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Argentina continue to prove that rapid SVNS rise isn’t ‘a coincidence’

By Finn Morton
The Argentina men's team celebrate after winning the Cape Town SVNS in December, 2023. Picture: World Rugby.

Argentina have shown the rugby world that their rapid rise to the top of the men’s HSBC SVNS standings is not “a coincidence” after taking out cup final glory in Cape Town last weekend.

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With an opportunity to redeem themselves in the Western Cape after losing the Dubai SVNS final a week before, the Los Pumas Sevens took full advantage in front of a vocal South African crowd.

Dominant wins over Spain and France saw the Argentines book their spot in the knockout rounds, but a tough 19-12 defeat to traditional sevens powerhouse Fiji saw them finish second in Pool B.

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But champions aren’t crowned at the end of pool play. Argentina took their game to an all-new level on Sunday with a 33-nil blitz of Canada and a win over giant slayers Ireland.

Argentina saved their best for last, though, as they handed Australia a disastrous 45-12 loss under the stars in one of the most one-sided cup finals in recent memory.

“It’s really good. As I told you after the semi-finals, we are trying to demonstrate that last season and Dubai wasn’t a coincidence,” Marcos Moneta told reporters.

“Playing another final again has been great and now to win it is better so we’re really happy for the team and also for Santiago Mare, he’s a new guy that joined… never won a gold medal on the circuit.”

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Led by last season’s World Rugby Sevens Player of the Year nominee Marcos Moneta, Argentina have shot out to a headline-grabbing eight-point lead on the overall series standings.

Moneta, who is currently the equal-top try scorer in the men’s series, was named in the Dubai Dream Team and was among the standouts once again during the triumphant campaign in Cape Town.

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But what makes this Los Pumas Sevens side so special and successful is that it’s not about just one player. Matias Osadczuk and German Schulz made last weekend’s Dream Team, and others were surely in the mix.

After taking out a bronze medal at the Tokyo Games in 2021, and ending a 14-year World Series cup final drought shortly after, Moneta and others have shone in the coveted Argentina jersey.

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“Me and the team are extremely grateful for the people that support us,” Moneta added while still dripping after jumping in the pool at the Cape Town Stadium.

“The players that didn’t have the chance to play here and stayed in Buenos Aires, our friends… all the people that support us, we are extremely grateful for them.

“It’s tough to travel because we are in the other part of the world. To come here we have to go to Dubai (9 hours) and then we have to go to Argentina.

“But when things like this happen it’s incredible.”

 

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Poorfour 5 hours ago
The AI advantage: How the next two Rugby World Cups will be won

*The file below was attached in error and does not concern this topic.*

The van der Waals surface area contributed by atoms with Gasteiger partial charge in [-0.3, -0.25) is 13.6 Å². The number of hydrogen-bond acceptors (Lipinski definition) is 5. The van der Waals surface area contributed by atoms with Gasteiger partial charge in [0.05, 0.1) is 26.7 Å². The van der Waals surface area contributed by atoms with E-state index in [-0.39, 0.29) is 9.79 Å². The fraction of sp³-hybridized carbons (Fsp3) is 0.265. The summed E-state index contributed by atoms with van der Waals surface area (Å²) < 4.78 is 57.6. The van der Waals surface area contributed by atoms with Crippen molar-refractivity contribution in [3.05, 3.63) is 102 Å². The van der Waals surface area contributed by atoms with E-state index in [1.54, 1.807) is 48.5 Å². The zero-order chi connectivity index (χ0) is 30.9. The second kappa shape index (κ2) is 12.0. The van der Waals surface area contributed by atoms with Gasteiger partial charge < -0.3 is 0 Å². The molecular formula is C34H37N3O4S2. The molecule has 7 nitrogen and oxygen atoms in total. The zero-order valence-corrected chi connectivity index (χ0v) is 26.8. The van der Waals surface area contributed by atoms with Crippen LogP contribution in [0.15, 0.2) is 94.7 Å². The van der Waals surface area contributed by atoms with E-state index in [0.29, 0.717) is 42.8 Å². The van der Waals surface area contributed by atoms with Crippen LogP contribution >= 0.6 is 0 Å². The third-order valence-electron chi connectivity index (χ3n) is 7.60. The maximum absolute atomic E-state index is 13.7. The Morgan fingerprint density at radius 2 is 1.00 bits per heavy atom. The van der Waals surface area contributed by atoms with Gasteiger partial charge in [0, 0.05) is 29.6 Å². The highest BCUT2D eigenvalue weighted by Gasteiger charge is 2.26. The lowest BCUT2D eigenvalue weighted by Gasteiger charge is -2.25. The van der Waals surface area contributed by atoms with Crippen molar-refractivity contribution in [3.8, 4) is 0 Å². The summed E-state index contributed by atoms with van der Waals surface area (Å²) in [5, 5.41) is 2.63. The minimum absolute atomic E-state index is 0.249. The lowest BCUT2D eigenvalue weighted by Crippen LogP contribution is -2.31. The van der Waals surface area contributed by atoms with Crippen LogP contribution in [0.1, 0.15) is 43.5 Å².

AI models are really just larger and less transparent variants of the statistical models that have been in use since Moneyball was invented. And a big difference between the Icahn centre’s results and AI today is that ChatGPT-like Large Language Models can explain (to some degree) how they reached their conclusions. In terms of what impact they will have, I suspect it will have two primary impacts: 1) It will place a premium on coaching creativity 2) It will lead to more selections that baffle fans and pundits. Analysts will be able to run the models both ways: they will see their own team’s and players’ weaknesses and strengths as well as the opposition’s. So they will have a good idea at what the other team will be targeting and the decisive difference may well be which coaches are smart enough to think of a gameplan that the other side didn’t identify and prepare for. For players, it places a premium on three key things: 1) Having a relatively complete game with no major weaknesses (or the dedication to work on eliminating them) 2) Having the tactical flexibility to play a different game every week 3) Having a point of difference that is so compelling that there isn’t a defence for it. (3) is relatively rare even among pro players. There have been only a handful of players over the years where you knew what they were going to do and the problem was stopping it - Lomu would be the classic example. And even when someone does have that, it’s hard to sustain. Billy Vunipola in his prime was very hard to stop, but fell away quite badly when the toll on his body began to accumulate. So coaches will look for (1) - a lack of exploitable weaknesses - and (2) - the ability to exploit others’ weaknesses - ahead of hoping for (3), at least for the majority of the pack. Which is likely to mean that, as with the original Moneyball, competent, unshowy players who do the stuff that wins matches will win out over outrageous talents who can’t adapt to cover their own weaknesses. Which will leave a lot of people on the sidelines sputtering over the non-inclusion of players whose highlights reels are spectacular, but whose lowlight reels have been uncovered by AI… at least until the point where every fan has access to a sporting analysis AI.

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